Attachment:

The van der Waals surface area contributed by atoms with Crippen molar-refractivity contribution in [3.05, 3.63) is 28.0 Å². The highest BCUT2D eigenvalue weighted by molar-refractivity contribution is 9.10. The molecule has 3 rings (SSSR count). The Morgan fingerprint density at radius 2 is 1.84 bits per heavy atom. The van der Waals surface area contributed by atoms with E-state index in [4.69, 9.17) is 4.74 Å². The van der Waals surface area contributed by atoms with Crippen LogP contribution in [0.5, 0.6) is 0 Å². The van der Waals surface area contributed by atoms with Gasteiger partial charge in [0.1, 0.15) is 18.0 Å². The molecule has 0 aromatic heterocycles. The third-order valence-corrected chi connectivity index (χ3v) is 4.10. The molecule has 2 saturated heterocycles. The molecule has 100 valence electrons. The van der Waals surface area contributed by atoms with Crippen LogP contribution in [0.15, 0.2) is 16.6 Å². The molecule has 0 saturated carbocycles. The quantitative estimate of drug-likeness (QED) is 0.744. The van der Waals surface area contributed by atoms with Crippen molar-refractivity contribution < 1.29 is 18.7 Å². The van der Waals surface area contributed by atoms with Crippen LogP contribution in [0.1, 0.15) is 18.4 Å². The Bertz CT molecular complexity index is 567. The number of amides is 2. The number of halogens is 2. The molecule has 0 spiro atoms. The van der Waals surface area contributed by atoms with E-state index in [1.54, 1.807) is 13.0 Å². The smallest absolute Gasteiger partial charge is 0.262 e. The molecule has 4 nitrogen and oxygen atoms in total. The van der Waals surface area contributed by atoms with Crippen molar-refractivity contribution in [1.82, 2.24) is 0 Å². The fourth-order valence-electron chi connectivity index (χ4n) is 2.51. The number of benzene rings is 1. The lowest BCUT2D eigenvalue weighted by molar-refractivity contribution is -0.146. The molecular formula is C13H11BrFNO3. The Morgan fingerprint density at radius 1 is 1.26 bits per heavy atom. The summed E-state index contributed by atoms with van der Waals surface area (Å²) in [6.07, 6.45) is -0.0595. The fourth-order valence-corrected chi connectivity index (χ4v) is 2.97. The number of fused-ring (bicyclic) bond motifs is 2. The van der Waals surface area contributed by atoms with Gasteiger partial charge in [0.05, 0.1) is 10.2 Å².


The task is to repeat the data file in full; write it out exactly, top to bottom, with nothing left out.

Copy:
The van der Waals surface area contributed by atoms with Crippen molar-refractivity contribution in [3.05, 3.63) is 28.0 Å². The highest BCUT2D eigenvalue weighted by molar-refractivity contribution is 9.10. The molecule has 3 rings (SSSR count). The Morgan fingerprint density at radius 2 is 1.84 bits per heavy atom. The van der Waals surface area contributed by atoms with E-state index in [4.69, 9.17) is 4.74 Å². The van der Waals surface area contributed by atoms with Crippen LogP contribution in [0.5, 0.6) is 0 Å². The van der Waals surface area contributed by atoms with Gasteiger partial charge in [0.1, 0.15) is 18.0 Å². The molecule has 0 aromatic heterocycles. The third-order valence-corrected chi connectivity index (χ3v) is 4.10. The molecule has 2 saturated heterocycles. The molecule has 100 valence electrons. The van der Waals surface area contributed by atoms with Crippen LogP contribution in [0.15, 0.2) is 16.6 Å². The molecule has 0 saturated carbocycles. The quantitative estimate of drug-likeness (QED) is 0.744. The van der Waals surface area contributed by atoms with Crippen molar-refractivity contribution < 1.29 is 18.7 Å². The van der Waals surface area contributed by atoms with Crippen LogP contribution in [0.1, 0.15) is 18.4 Å². The Bertz CT molecular complexity index is 567. The number of amides is 2. The number of halogens is 2. The molecule has 0 spiro atoms. The van der Waals surface area contributed by atoms with E-state index in [1.54, 1.807) is 13.0 Å². The smallest absolute Gasteiger partial charge is 0.262 e. The molecule has 4 nitrogen and oxygen atoms in total. The van der Waals surface area contributed by atoms with Crippen molar-refractivity contribution in [1.82, 2.24) is 0 Å². The fourth-order valence-electron chi connectivity index (χ4n) is 2.51. The number of benzene rings is 1. The lowest BCUT2D eigenvalue weighted by molar-refractivity contribution is -0.146. The molecular formula is C13H11BrFNO3. The Morgan fingerprint density at radius 1 is 1.26 bits per heavy atom. The summed E-state index contributed by atoms with van der Waals surface area (Å²) in [6.07, 6.45) is -0.0595. The fourth-order valence-corrected chi connectivity index (χ4v) is 2.97. The number of fused-ring (bicyclic) bond motifs is 2. The van der Waals surface area contributed by atoms with Gasteiger partial charge in [0.05, 0.1) is 10.2 Å².